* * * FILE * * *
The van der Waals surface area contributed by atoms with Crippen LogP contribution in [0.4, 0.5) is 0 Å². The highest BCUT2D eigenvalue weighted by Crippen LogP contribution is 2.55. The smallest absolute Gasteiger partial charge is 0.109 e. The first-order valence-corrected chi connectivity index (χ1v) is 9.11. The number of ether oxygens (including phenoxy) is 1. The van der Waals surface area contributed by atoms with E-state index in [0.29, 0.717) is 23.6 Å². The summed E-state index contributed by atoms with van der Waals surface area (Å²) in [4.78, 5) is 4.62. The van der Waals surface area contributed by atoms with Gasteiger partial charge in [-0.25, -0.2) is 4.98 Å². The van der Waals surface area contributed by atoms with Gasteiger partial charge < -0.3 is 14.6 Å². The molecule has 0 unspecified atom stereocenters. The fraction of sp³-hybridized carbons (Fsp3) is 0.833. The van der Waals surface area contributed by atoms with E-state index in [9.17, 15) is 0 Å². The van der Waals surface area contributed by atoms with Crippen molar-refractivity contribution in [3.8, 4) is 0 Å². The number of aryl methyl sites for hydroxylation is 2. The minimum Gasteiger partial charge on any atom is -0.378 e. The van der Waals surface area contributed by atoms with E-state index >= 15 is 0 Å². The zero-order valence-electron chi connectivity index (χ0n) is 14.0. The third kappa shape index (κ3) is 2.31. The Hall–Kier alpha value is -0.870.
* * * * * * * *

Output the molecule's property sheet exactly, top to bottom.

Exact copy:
The van der Waals surface area contributed by atoms with Crippen LogP contribution in [0.4, 0.5) is 0 Å². The highest BCUT2D eigenvalue weighted by Crippen LogP contribution is 2.55. The smallest absolute Gasteiger partial charge is 0.109 e. The first-order valence-corrected chi connectivity index (χ1v) is 9.11. The number of ether oxygens (including phenoxy) is 1. The van der Waals surface area contributed by atoms with E-state index in [0.29, 0.717) is 23.6 Å². The summed E-state index contributed by atoms with van der Waals surface area (Å²) in [4.78, 5) is 4.62. The van der Waals surface area contributed by atoms with Gasteiger partial charge in [-0.25, -0.2) is 4.98 Å². The van der Waals surface area contributed by atoms with Gasteiger partial charge < -0.3 is 14.6 Å². The molecule has 0 unspecified atom stereocenters. The fraction of sp³-hybridized carbons (Fsp3) is 0.833. The van der Waals surface area contributed by atoms with E-state index in [9.17, 15) is 0 Å². The van der Waals surface area contributed by atoms with Crippen molar-refractivity contribution in [3.8, 4) is 0 Å². The number of aryl methyl sites for hydroxylation is 2. The minimum Gasteiger partial charge on any atom is -0.378 e. The van der Waals surface area contributed by atoms with E-state index >= 15 is 0 Å². The zero-order valence-electron chi connectivity index (χ0n) is 14.0. The third kappa shape index (κ3) is 2.31. The Hall–Kier alpha value is -0.870.